Everyone who eats ‘locally’.
Food safety matters because everybody eats – and everybody has a role in keeping food safe from farm to the table. Done right, these new rules can help make our food safer; done wrong, they run the risk of putting farmers out of business, limit consumer choice, and increase the use of chemicals rather than natural fertilizers, among other problems.
But before the rules are finalized, the FDA NEEDS TO HEAR FROM YOU! The second comment period closes December 15, 2014. In large part due to National Sustainable Agriculture Coalition’s (NSAC) comments last year, the FDA announced that it would reexamine several critical areas of the Food Safety Moderization Act (FSMA) proposed rules that have major potential impacts for sustainable farming, as covered in the Produce Safety Rule and the Preventive Controls Rule.
We are now in a second public comment period, focused on the ‘re-proposal’ – like a second draft – of key sections of the rules this year for further public comment. The areas they are re-proposing will still require significant public input to shape an outcome that is supportive of sustainable agriculture.
The first comment period closed November 15, 2013. Now it’s time for you to speak up. How? Just follow this easy step-by-step process (and short video) How to Submit Comments to send your heartfelt message to the FDA. The second comment period closes December 15, 2014.
The Nebraska Food Cooperative needs EVERYONE…every local food consumer and every producer of local food…to speak up and submit a comment within the next THREE WEEKS.
So when your family, friends, and you are enjoying your Thanksgiving feast, spread the word about the urgency to comment on these new food safety regulations.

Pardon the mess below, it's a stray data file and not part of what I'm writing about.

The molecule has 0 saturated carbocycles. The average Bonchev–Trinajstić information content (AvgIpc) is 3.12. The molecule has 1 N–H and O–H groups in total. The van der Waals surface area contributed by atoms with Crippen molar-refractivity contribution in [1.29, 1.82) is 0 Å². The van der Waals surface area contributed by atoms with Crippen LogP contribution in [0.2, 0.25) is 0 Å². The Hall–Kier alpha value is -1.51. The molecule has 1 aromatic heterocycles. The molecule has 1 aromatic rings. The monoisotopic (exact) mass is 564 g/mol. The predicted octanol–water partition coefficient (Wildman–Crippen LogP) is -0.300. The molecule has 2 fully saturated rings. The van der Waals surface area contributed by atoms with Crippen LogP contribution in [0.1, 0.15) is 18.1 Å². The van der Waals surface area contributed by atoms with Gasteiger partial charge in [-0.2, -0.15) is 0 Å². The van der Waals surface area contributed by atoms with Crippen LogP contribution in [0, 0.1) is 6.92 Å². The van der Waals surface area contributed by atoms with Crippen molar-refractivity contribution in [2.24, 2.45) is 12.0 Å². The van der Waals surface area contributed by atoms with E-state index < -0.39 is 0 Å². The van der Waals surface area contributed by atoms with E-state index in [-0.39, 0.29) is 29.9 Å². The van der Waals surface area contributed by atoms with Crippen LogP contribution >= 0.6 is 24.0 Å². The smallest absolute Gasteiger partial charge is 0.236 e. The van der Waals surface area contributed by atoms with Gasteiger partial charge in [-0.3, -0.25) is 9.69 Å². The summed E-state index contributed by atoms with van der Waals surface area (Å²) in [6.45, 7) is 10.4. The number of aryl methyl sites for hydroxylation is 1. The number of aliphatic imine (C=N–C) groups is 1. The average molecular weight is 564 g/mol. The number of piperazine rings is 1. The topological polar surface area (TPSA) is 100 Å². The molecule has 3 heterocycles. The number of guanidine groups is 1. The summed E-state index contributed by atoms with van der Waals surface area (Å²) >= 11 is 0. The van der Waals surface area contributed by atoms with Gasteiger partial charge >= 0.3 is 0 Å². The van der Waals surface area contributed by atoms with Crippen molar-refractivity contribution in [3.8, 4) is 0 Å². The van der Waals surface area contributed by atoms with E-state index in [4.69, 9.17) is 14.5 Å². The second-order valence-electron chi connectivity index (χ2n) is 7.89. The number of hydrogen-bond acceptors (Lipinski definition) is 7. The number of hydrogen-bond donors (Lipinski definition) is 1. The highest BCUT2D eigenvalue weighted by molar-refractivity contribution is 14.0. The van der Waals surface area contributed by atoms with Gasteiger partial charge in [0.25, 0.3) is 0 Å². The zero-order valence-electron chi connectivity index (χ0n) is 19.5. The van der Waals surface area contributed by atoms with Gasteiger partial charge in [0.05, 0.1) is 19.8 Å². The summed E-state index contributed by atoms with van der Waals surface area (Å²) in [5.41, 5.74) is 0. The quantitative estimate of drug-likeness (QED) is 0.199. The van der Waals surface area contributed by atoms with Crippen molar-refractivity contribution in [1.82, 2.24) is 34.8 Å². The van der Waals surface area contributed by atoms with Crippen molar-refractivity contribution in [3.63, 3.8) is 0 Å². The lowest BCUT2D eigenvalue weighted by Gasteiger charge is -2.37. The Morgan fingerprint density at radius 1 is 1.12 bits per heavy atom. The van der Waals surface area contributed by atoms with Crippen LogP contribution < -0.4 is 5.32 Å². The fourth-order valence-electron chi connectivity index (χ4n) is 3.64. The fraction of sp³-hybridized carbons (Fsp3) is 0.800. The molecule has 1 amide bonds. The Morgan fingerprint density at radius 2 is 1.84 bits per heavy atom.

With the right approach, we will be able to help ensure good food safety practices without placing an unfair burden on family farmers. For a safe and sustainable future, FSMA must allow farmers to use sustainable farming practices, allow local food and farms to grow and thrive, and treat family farms fairly.
Are You Affected?:
If you operate a business that grows and sells fresh produce – and/or processes, packs, manufactures, or holds food – your business may be affected by the proposed FSMA rules. Some businesses may not be affected at all, some may be affected by one rule, and some may be affected by both rules.
IMPORTANT: These proposed rules are not yet final, which means they are not yet law. To learn about the FSMA timeline, read NSAC’s FSMA Overview and Background.
The information included below is intended to help individuals gain a better understanding of whether or not their business operation may be impacted by the proposed rules. Farmers and business owners nationwide are reporting confusion in determining if they might be impacted by these rules. If you are uncertain, you are not alone! One major concern about these draft rules is that they are complex and confusing.
- Do you grow, harvest, pack, or hold (store) fruits or vegetables?
If yes, you may be affected by the Produce Rule.
- Do you process, manufacture, pack, or hold (store) human food?
If yes, you may be affected by the Preventive Controls Rule.
- Do you BOTH grow, harvest, pack, or hold (store) fruits or vegetables AND process, manufacture, pack, or hold (store) human food?
If yes, you may be affected by BOTH the Produce Rule and the Preventive Controls Rule.
Download the “Am I Affected?” flowchart to help determine if your farm or business may be subject to the proposed Produce or Preventive Controls Rules!
If you’re a consumer, these rules could, over the long term, impact the kind of food you are able to find and purchase in your community. The proposed rules may also increase the costs of purchasing fresh fruits and vegetables. Ultimately, we want to ensure a safe and affordable food supply, strong on-farm conservation of natural resources, and thriving family farms and small value-added farm and food businesses. That translates into fresh, healthy food for communities across the country, from the farmers’ market to the grocery store to the school cafeteria! As a concerned consumer, you absolutely have a say in these proposed rules and should speak out! The second comment period closes December 15, 2014.
Please note: These rules DO NOT affect home gardeners who grow food for personal consumption – but as a concerned eater, you can still comment!
- Webinar about the impact of FSMA regulations on food hubs, CSAs, and aggregation
- Webinar on FSMA: Impacts on Farmers, Producers, and States